The Ohio Supremes went on to state that, “if, during a valid inventory search of a lawfully impounded vehicle, a law-enforcement official discovers a closed container, the container may only be opened as part of the inventory process if there is in existence a standardized policy or practice specifically governing the opening of such containersId. (Original emphasis).

In Zeigler’s case, the appellate court looked to the Ohio State Highway Patrol Policy Handbook, specifically section 200.10 Administrative Inventory.  Now, the appellate court cited various parts of the Administrative Inventory sections, but for our conversation, I will look at part of Seizure of Evidence or Contraband and Area of Inventory under section 200.10.

Seizure of Evidence or Contraband, in part, states the following:

“The Division’s policy is to inventory all vehicles or other property with which we become involved where the owner or agent of the owner is unable to assume control of the property.”

Area Inventory states the following:

“The following areas should be checked for Items of value:

Passenger compartment of a motor vehicle.  The passenger compartment is defined as any place the occupant can reach without exiting the vehicle.

Glove compartment (unlocked or locked, if the key is available).

Trunk area, to include any side panel compartment and under the spare tire (when the trunk key is available, unless exigent circumstances exist or probable cause exists to indicate items of value are present).

Engine compartment (visual observation of items of value).

Closed, locked, sealed, or taped containers.

Other, vehicles (trailers being towed, etc,  when the key is available).

Luggage carriers.”

Looking at Zeigler’s case, the appellate court found that the owner of the vehicle had been removed from the scene and transported to the hospital.  That the vehicle was not drivable and was required to be towed from the scene, and that Trooper Winans had assumed responsibility of the vehicle.  Based on those facts, the appellate court found that Trooper Winans could lawfully conduct an inventory search of the vehicle pursuant to the Ohio State Highway Patrol’s policy.  In addition, because the policy also contains standardized policy or practice specifically governing the opening of closed containers, Trooper Winans could lawfully open an item such as a backpack as part of the inventory process.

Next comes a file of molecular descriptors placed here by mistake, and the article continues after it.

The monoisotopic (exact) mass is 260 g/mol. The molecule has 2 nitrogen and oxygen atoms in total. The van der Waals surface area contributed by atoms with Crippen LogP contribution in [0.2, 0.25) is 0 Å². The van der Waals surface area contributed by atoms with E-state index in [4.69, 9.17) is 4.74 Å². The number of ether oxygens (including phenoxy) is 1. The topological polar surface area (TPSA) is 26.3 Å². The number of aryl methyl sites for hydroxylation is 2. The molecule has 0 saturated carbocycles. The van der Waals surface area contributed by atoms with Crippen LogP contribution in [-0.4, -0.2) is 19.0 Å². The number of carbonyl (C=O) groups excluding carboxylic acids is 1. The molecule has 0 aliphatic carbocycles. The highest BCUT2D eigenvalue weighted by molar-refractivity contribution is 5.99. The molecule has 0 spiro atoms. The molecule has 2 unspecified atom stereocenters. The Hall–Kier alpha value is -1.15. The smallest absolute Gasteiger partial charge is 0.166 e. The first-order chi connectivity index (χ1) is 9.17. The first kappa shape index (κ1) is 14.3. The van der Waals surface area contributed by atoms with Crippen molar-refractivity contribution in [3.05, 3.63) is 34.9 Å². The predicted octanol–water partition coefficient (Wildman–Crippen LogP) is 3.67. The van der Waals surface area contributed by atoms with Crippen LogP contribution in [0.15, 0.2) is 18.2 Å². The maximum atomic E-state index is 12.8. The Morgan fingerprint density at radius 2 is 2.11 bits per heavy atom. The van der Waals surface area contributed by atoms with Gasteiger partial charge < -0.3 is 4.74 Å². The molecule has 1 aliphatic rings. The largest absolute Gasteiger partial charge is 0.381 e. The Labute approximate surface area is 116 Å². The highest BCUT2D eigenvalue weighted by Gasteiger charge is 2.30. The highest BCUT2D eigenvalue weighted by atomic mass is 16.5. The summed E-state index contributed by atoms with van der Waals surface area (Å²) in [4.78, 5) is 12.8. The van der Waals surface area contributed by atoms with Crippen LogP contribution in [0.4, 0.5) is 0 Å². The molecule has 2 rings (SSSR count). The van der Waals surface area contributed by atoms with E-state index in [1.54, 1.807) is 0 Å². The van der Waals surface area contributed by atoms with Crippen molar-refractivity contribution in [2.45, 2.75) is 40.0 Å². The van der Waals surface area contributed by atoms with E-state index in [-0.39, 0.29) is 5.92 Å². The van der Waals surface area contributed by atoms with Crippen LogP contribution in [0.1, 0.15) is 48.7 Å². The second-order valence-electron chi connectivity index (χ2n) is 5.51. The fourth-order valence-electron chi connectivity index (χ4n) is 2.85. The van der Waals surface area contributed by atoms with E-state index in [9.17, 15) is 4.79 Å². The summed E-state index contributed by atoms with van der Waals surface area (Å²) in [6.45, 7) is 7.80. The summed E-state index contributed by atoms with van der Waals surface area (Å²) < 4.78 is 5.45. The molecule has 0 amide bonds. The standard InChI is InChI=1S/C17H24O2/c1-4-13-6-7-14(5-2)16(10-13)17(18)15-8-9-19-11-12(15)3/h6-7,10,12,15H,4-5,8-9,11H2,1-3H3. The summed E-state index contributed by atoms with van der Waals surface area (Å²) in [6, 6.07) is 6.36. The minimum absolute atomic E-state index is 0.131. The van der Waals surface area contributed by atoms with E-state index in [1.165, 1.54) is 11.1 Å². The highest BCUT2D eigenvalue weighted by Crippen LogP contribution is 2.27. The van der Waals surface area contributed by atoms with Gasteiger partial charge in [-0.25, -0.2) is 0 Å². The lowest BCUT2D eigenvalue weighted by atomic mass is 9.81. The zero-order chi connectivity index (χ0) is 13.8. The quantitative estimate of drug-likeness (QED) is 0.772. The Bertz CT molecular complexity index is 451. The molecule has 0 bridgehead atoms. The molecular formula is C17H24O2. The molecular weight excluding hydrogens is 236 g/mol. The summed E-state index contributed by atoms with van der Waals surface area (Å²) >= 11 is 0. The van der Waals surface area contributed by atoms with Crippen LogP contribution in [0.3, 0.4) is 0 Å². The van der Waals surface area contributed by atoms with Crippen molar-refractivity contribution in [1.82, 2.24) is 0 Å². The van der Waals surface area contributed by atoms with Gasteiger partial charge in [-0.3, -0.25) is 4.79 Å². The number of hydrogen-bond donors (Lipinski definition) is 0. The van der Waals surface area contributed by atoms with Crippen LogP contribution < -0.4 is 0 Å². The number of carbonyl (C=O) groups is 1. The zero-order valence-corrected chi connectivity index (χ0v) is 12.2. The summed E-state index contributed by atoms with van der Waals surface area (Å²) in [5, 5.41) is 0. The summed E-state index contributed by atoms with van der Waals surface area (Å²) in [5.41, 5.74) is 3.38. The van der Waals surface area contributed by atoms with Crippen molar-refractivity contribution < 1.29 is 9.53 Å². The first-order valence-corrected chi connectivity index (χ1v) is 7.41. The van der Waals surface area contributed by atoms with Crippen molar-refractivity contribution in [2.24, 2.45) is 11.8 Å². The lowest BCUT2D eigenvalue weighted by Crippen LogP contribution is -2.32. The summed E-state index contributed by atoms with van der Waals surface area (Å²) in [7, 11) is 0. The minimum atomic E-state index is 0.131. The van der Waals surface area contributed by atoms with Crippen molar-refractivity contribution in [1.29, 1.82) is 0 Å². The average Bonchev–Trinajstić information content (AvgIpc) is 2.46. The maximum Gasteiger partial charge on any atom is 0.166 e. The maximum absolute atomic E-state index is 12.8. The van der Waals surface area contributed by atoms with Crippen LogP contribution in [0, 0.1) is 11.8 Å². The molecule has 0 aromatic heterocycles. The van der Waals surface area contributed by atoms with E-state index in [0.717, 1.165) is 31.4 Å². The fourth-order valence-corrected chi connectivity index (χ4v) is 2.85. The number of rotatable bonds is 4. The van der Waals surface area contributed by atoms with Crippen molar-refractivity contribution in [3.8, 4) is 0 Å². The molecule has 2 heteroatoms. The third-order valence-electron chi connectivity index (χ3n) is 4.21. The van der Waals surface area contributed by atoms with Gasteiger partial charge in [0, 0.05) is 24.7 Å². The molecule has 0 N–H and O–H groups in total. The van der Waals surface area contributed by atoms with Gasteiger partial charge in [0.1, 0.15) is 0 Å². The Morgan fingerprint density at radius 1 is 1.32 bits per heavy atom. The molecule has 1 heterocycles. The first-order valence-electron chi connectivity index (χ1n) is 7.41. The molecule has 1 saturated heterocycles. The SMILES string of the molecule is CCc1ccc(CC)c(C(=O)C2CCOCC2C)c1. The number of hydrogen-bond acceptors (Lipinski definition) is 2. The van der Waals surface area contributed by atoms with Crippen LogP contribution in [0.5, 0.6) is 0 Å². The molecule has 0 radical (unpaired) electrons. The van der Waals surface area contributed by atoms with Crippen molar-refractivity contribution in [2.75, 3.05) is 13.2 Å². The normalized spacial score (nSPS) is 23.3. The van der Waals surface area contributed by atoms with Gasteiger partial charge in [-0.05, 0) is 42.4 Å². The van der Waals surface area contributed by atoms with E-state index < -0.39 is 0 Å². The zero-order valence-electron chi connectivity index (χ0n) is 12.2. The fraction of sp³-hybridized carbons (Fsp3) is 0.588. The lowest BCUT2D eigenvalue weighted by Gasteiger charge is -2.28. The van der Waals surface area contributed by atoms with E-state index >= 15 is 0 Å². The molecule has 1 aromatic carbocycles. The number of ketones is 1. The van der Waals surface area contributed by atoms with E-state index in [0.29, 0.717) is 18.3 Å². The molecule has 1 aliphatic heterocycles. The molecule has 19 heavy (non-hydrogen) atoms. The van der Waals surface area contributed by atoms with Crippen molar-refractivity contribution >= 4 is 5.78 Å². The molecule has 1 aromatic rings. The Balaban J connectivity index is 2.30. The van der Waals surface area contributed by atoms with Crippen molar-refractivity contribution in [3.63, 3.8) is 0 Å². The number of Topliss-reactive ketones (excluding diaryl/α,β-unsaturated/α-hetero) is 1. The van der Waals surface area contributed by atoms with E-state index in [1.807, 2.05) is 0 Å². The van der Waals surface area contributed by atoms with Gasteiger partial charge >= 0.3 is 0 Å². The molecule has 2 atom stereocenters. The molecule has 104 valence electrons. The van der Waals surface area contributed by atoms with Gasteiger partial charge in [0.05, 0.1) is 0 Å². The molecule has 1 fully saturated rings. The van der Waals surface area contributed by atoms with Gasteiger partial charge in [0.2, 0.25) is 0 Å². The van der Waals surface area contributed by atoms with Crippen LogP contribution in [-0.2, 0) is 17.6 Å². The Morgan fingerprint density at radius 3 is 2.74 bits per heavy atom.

However, under Seizure of Evidence or Contraband, the appellate court noted that the inventory is to be conducted only “where the owner or agent of the owner is unable to assume control of the property.”

The appellate court found that Zeigler exerted control over the property when he asked to have it returned to him.  The backpack and its contents, minus the contraband, were released to Zeigler’s girlfriend and were not inventoried.  In fact, Trooper Winans testified, “I should have crossed that off the inventory” because “it wasn’t part of the vehicle.  It wasn’t going with the vehicle to the tow truck, to the towing company.”